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  >  New Jersey Guardianship   >  I’ve Got Power of Attorney So Why Do I Need Guardianship? (Part 1)

I’ve Got Power of Attorney So Why Do I Need Guardianship? (Part 1)

Catherine called concerning her dad, Jerry.  He had always been difficult “but Mom was able to deal with it”, she said.  “Since Mom died, however, things have gotten worse.”  Catherine faxed over to me her dad’s power of attorney and health care directive for me to examine.  But the conversation quickly turned to talk of guardianship.  I know you may be thinking, “why does Catherine need a guardianship if Jerry already has executed both of these documents?”  Allow me to explain.

 Before I tell you the problem with Jerry’s documents let’s define them.  Jerry’s power of attorney designated an agent, Catherine, to carry out certain tasks on his behalf, in the realm of the financial, such as paying his bills and managing his money. While a power of attorney is a legally defined document, it doesn’t begin to describe what the agent can do on behalf of the principal.  We must read through the document to determine what those specific powers are.

 A health care directive addresses the health care side of decision making.  That can include designating someone to speak with doctors and make medical decisions if I can’t make them myself, for example, when I am in surgery under anesthesia. It can also include a living will that contains instructions as to the types of treatment I do or do not want in a certain situation.  This typically addresses an “end of life” scenario.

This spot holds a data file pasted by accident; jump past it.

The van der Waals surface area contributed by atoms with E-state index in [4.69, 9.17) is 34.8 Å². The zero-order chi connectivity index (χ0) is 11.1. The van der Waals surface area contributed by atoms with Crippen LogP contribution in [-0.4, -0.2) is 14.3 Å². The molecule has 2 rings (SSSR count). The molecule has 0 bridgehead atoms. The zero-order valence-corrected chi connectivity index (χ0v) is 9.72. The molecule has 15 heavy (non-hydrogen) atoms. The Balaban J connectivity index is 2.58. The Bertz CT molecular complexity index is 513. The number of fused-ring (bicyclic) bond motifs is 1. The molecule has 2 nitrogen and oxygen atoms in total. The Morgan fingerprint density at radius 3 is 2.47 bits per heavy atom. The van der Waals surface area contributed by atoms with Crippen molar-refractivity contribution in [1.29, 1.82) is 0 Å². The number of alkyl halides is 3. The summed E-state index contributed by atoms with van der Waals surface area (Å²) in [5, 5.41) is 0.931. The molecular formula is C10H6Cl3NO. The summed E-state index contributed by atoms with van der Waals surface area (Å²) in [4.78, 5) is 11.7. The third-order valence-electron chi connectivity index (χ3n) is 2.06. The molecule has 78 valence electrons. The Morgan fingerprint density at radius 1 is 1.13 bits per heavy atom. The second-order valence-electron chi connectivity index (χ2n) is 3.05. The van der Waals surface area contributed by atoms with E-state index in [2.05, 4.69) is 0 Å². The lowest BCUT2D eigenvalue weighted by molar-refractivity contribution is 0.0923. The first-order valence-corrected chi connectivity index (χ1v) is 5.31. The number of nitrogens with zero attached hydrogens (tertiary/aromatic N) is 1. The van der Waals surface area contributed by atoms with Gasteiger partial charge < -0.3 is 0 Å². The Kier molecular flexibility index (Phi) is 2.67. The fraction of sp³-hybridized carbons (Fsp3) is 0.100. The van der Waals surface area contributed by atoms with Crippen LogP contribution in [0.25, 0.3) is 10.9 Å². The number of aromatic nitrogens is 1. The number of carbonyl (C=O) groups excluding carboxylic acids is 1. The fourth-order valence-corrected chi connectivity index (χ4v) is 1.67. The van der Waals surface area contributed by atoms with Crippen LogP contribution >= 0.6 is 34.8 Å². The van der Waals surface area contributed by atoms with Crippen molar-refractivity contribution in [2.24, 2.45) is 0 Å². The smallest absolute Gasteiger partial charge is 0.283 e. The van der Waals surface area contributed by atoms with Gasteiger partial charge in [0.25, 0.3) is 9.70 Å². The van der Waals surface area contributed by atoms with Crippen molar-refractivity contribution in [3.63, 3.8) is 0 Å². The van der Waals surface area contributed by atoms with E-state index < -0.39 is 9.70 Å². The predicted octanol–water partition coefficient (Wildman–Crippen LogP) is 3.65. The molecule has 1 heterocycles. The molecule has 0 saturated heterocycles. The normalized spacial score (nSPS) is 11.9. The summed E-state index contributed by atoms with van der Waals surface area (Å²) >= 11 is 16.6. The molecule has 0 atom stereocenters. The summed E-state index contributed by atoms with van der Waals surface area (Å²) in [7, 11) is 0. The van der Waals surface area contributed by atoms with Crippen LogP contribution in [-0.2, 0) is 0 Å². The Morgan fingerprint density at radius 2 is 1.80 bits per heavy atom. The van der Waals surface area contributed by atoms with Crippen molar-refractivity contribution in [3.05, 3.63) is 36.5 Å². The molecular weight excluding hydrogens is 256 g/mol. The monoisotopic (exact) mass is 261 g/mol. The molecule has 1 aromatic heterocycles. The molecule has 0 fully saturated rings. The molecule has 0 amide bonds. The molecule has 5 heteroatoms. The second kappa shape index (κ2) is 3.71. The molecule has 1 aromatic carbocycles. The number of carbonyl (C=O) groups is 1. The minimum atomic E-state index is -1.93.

The relative ease in creating these documents can be a benefit but also can be problematic, as it was in Jerry’s case.  It has always been possible to obtain these documents in preprinted form, now easier than ever through the internet.  But that can be dangerous.  What if the document doesn’t give the agent the ability to do what needs to be done?  Then it’s as good as useless.

 I first examined Jerry’s health care directive.  It was a form typically used by hospitals.  There is a place to fill in the principal’s name and the designated health care representative’s name.  The remainder of the document contains preprinted instructions as to whether the person wants or does not want treatment in an “end of life” situation.  The principal makes his/her choices by places his/her initials next to the appropriate language.

 Over the years, I have seen many mistakes that render the document meaningless.  People become confused by the forms and it easy to understand why.   They are usually presented with the document while in the midst of a medical crisis.  Their mental capacity at that time may be questionable.  That appears to have happened in Jerry’s case. 

He intended to designate Catherine as his health care representative.  However, he placed her name in the space where his name should have been as the principal and wrote his own name as the representative and then signed it.  In other words, the document actually designated Jerry as Catherine’s representative.  So it was useless to Catherine.